Meter 99, which has a range of from zero to 25 micro-amperes direct current, may either be calibrated to read velocity as a linear function of output current, or alternatively, may be calibrated to read in terms of mass flow. This is connected with one terminal to ground and the other terminal to slider 98 which rides on the 100,- 000 ohm, two watt carbon potential divider 97, one terminal of which is connected to cathode 89.
An important factor in the proper functioning of the flowmeter of the present invention is the provision of a source of substantially constant, voltage-regulated direct current power. For the purposes of the present illustrative embodiment, it has been found desirable to provide a 273 volt positive direct current plate supply which varies 0.01 millovolt or less.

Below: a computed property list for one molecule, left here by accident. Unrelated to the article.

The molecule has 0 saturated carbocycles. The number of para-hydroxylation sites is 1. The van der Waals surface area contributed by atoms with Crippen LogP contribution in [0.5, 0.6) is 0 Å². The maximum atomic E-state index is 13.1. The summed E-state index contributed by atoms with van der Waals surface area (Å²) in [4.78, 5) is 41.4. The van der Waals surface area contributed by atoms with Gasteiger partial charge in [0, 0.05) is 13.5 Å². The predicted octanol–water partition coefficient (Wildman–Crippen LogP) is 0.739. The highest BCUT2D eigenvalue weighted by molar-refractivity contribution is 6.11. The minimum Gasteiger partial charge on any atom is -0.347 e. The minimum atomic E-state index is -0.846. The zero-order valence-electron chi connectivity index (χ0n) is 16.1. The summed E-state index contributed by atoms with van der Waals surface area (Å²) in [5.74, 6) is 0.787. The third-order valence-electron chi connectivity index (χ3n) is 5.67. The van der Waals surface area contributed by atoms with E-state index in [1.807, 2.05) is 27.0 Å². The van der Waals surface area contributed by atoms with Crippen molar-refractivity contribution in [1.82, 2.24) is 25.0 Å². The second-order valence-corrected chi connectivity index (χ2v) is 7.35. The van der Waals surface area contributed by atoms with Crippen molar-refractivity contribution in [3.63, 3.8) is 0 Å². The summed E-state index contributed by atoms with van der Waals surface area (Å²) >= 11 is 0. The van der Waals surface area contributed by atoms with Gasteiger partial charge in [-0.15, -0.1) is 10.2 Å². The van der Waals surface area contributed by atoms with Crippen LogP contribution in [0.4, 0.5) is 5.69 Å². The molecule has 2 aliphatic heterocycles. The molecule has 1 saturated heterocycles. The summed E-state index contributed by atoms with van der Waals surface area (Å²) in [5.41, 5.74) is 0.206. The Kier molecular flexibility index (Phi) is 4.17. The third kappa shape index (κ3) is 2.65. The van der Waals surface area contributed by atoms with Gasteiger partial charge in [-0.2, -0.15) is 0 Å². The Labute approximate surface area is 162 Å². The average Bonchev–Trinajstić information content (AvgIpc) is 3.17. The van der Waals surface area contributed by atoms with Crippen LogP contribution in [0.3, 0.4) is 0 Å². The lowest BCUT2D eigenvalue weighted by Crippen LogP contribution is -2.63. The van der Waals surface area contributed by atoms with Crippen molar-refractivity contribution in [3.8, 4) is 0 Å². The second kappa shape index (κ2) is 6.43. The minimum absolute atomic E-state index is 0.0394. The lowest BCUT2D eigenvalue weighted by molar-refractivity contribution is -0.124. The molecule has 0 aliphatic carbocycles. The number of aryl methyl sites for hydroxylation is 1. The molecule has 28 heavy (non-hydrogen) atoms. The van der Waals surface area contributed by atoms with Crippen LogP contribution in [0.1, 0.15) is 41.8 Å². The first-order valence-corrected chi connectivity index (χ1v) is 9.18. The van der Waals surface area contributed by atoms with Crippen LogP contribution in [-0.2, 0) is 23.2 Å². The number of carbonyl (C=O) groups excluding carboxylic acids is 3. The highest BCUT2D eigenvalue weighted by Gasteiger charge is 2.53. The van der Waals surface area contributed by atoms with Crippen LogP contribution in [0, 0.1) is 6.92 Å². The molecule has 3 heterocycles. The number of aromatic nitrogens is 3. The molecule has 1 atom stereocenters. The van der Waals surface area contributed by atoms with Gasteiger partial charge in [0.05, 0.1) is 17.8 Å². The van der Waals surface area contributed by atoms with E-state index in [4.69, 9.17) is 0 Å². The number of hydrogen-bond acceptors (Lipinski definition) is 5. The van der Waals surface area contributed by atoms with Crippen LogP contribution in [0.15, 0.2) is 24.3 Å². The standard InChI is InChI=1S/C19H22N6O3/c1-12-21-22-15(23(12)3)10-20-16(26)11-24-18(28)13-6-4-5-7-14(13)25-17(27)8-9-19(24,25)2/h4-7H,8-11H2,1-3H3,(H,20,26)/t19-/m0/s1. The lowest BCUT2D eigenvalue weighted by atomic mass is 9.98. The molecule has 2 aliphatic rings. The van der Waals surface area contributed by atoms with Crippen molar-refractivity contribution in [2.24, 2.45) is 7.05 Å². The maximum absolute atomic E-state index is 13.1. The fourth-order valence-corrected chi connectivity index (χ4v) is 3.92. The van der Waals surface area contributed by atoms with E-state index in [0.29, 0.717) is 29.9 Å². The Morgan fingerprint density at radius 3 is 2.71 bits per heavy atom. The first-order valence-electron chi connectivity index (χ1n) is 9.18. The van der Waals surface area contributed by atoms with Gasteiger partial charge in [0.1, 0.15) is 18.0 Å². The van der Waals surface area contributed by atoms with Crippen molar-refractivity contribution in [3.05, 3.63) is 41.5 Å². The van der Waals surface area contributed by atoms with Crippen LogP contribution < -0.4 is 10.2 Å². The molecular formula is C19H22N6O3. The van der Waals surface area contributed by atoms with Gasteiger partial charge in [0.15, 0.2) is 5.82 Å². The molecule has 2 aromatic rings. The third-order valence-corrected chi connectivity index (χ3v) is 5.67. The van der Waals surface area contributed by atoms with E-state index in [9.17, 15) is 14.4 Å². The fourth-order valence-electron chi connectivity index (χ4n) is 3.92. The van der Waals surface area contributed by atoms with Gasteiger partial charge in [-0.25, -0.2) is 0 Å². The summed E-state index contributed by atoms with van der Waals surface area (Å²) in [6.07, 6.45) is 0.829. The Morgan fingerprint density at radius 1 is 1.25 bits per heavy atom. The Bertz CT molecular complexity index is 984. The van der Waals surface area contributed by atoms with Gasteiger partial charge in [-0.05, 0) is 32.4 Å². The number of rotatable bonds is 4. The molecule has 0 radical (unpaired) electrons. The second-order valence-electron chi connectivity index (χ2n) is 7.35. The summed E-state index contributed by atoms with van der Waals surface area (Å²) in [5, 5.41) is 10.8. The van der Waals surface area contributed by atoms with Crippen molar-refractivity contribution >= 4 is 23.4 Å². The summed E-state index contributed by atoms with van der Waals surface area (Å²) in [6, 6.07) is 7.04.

The direct current for the heater and plate and the negative bias supply are furnished by the power pack 23, which is designed to be plugged in a conventional 117 volt, 60 cycle source through leads 101 and 102, which may be disconnected by the single-throw switch 103.
Directly across the alternating current source are the power transformer and the filament regulator transformer 104. The latter steps down the voltage to 6.3 volts alternating current, to energize the heaters, of which 105 operates the triodes 25 and 36, 106 operates triodes 46 and 55, 107 operates triodes 64 and 87, and 108 operates dual-diode 74, all of which are in amplifier circuit 19 and recorder circuit 22.